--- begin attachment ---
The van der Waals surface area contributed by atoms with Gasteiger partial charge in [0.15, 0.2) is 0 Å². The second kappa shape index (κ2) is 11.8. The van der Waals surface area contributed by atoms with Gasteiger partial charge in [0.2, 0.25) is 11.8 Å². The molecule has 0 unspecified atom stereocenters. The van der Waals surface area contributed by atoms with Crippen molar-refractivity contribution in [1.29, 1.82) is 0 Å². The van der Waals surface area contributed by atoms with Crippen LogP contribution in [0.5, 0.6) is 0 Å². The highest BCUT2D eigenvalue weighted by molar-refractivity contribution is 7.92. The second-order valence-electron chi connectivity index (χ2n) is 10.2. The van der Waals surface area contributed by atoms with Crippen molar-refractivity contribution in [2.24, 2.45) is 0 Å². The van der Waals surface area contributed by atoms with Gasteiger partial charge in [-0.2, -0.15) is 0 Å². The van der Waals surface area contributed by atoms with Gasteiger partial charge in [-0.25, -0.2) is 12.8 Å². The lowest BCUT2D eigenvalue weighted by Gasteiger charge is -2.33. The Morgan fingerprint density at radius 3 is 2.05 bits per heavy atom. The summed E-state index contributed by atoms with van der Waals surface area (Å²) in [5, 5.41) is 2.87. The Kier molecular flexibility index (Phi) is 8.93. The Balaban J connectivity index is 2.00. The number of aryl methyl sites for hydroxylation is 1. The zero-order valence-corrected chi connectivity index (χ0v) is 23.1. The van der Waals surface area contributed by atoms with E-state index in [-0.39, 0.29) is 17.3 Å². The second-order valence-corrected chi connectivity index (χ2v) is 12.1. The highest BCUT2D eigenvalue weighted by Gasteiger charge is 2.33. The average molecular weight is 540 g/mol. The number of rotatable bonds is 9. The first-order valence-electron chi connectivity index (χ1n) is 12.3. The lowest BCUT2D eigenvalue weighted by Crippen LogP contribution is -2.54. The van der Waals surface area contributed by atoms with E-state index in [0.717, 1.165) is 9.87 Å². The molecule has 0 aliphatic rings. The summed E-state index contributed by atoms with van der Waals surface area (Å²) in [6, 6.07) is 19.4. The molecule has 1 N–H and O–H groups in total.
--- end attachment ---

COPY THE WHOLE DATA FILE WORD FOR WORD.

The van der Waals surface area contributed by atoms with Gasteiger partial charge in [0.15, 0.2) is 0 Å². The second kappa shape index (κ2) is 11.8. The van der Waals surface area contributed by atoms with Gasteiger partial charge in [0.2, 0.25) is 11.8 Å². The molecule has 0 unspecified atom stereocenters. The van der Waals surface area contributed by atoms with Crippen molar-refractivity contribution in [1.29, 1.82) is 0 Å². The van der Waals surface area contributed by atoms with Crippen LogP contribution in [0.5, 0.6) is 0 Å². The highest BCUT2D eigenvalue weighted by molar-refractivity contribution is 7.92. The second-order valence-electron chi connectivity index (χ2n) is 10.2. The van der Waals surface area contributed by atoms with Crippen molar-refractivity contribution in [2.24, 2.45) is 0 Å². The van der Waals surface area contributed by atoms with Gasteiger partial charge in [-0.2, -0.15) is 0 Å². The van der Waals surface area contributed by atoms with Gasteiger partial charge in [-0.25, -0.2) is 12.8 Å². The lowest BCUT2D eigenvalue weighted by Gasteiger charge is -2.33. The Morgan fingerprint density at radius 3 is 2.05 bits per heavy atom. The summed E-state index contributed by atoms with van der Waals surface area (Å²) in [5, 5.41) is 2.87. The Kier molecular flexibility index (Phi) is 8.93. The Balaban J connectivity index is 2.00. The number of aryl methyl sites for hydroxylation is 1. The zero-order valence-corrected chi connectivity index (χ0v) is 23.1. The van der Waals surface area contributed by atoms with E-state index in [-0.39, 0.29) is 17.3 Å². The second-order valence-corrected chi connectivity index (χ2v) is 12.1. The highest BCUT2D eigenvalue weighted by Gasteiger charge is 2.33. The average molecular weight is 540 g/mol. The number of rotatable bonds is 9. The first-order valence-electron chi connectivity index (χ1n) is 12.3. The lowest BCUT2D eigenvalue weighted by Crippen LogP contribution is -2.54. The van der Waals surface area contributed by atoms with E-state index in [0.717, 1.165) is 9.87 Å². The molecule has 0 aliphatic rings. The summed E-state index contributed by atoms with van der Waals surface area (Å²) in [6, 6.07) is 19.4. The molecule has 1 N–H and O–H groups in total.